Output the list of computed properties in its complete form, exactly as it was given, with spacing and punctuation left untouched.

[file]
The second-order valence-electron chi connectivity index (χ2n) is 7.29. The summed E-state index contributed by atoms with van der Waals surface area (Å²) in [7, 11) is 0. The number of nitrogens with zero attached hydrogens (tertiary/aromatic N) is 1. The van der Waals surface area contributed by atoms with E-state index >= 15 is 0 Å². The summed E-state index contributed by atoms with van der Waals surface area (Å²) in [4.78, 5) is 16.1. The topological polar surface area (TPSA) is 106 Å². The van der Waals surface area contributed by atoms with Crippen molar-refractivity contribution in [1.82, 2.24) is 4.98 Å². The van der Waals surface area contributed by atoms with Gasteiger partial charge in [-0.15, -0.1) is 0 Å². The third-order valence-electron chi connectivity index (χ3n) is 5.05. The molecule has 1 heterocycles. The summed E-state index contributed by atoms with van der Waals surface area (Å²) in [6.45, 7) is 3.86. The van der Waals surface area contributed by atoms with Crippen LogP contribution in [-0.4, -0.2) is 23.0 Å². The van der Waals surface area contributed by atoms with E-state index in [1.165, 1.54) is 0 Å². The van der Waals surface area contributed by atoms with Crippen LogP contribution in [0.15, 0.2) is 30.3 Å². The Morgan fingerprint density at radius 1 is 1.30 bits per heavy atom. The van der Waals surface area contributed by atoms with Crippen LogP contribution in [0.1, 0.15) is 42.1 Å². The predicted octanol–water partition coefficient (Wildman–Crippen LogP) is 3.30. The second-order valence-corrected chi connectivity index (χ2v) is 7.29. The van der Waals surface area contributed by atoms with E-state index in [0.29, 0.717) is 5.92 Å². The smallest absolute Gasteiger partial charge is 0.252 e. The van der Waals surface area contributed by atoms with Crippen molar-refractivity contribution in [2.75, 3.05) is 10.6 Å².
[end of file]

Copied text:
The second-order valence-electron chi connectivity index (χ2n) is 7.29. The summed E-state index contributed by atoms with van der Waals surface area (Å²) in [7, 11) is 0. The number of nitrogens with zero attached hydrogens (tertiary/aromatic N) is 1. The van der Waals surface area contributed by atoms with E-state index >= 15 is 0 Å². The summed E-state index contributed by atoms with van der Waals surface area (Å²) in [4.78, 5) is 16.1. The topological polar surface area (TPSA) is 106 Å². The van der Waals surface area contributed by atoms with Crippen molar-refractivity contribution in [1.82, 2.24) is 4.98 Å². The van der Waals surface area contributed by atoms with Gasteiger partial charge in [-0.15, -0.1) is 0 Å². The third-order valence-electron chi connectivity index (χ3n) is 5.05. The molecule has 1 heterocycles. The summed E-state index contributed by atoms with van der Waals surface area (Å²) in [6.45, 7) is 3.86. The van der Waals surface area contributed by atoms with Crippen LogP contribution in [-0.4, -0.2) is 23.0 Å². The van der Waals surface area contributed by atoms with E-state index in [1.165, 1.54) is 0 Å². The van der Waals surface area contributed by atoms with Crippen LogP contribution in [0.15, 0.2) is 30.3 Å². The Morgan fingerprint density at radius 1 is 1.30 bits per heavy atom. The van der Waals surface area contributed by atoms with Crippen LogP contribution in [0.1, 0.15) is 42.1 Å². The predicted octanol–water partition coefficient (Wildman–Crippen LogP) is 3.30. The second-order valence-corrected chi connectivity index (χ2v) is 7.29. The van der Waals surface area contributed by atoms with E-state index in [0.29, 0.717) is 5.92 Å². The smallest absolute Gasteiger partial charge is 0.252 e. The van der Waals surface area contributed by atoms with Crippen molar-refractivity contribution in [2.75, 3.05) is 10.6 Å².